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Biostratigraphy and palaeoecology of the marine Pleistocene of Rhodes, Greece: Scleractinia, Serpulidae, Mollusca and Brachiopoda

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Author(s): Nielsen J K | Hansen N -M | Nielsen J K | Hansen K S

Journal: Bulletin of Geosciences
ISSN 1214-1119

Volume: 81;
Issue: 3;
Start page: 173;
Date: 2006;
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Keywords: marine invertebrates | Pleistocene | Rhodes Formation | Lindos Acropolis Formation | Greece

ABSTRACT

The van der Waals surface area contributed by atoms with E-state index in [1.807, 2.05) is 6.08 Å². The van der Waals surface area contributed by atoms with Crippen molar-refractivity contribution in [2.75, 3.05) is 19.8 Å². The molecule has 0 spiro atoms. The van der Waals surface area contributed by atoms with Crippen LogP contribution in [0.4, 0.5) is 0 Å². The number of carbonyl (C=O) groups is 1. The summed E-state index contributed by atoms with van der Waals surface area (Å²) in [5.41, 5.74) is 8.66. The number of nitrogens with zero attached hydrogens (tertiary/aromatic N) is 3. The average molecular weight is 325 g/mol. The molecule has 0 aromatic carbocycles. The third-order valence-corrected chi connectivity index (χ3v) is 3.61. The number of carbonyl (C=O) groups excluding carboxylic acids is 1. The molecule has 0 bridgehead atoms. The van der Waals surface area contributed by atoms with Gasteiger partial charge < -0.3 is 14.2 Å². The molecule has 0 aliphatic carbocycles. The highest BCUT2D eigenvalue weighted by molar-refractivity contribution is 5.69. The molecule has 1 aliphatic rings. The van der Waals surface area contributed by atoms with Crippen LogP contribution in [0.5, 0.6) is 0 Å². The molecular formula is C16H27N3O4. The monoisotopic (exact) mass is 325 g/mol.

A biostratigraphical and palaeoecological study of the Pleistocene marine fauna from the Kallithea area (northeast Rhodes, Greece) has been conducted. In this area, the Lindos Bay Clay and the Cape Arkhangelos Calcarenite, which constitute the Rhodes Formation, are well exposed in ancient quarries. The study has revealed the presence of 120 mollusc taxa, viz scaphopods (3 taxa), bivalves (65), gastropods (52) and indeterminate polyplacophorans, together with brachiopods (6 taxa), corals (3) and serpulids (7). The fauna of the Lindos Bay Clay contains counterparts of the modern biocoenoses of the coastal detritic (DC) and muddy detritic bottoms (DE), whereas the Cape Arkhangelos Calcarenite shows evidence of the coralligenous biocoenosis (C), the biocoenosis of the 'Posidonia' meadows (HP), the biocoenosis of the photophilic algae (AP), the biocoenosis of fine-grained, well-sorted sand (SFBC), and the biocoenosis of coarse-grained sands and fine gravels under bottom currents (SGCF). The Windmill Bay Boulder Bed and the Kleopolu Calcirudite, which comprise the overlying Lindos Acropolis Formation, contain indeterminate bivalves and gastropods between eroded blocks from the Cape Arkhangelos Calcarenite. The Lindos Acropolis Formation shows remains of the coralligenous biocoenosis (C). The taxa identified confirm the warm-temperate conditions in the northeastern Mediterranean during the Pleistocene. Finds of Arctica islandica, which can be considered a 'northern guest', indicate the Pleistocene age of the Cape Arkhangelos Calcarenite. Two uranium/thorium dates of bivalves also support this age. Pteropods in the uppermost Lindos Bay Clay also suggest a Pleistocene age.
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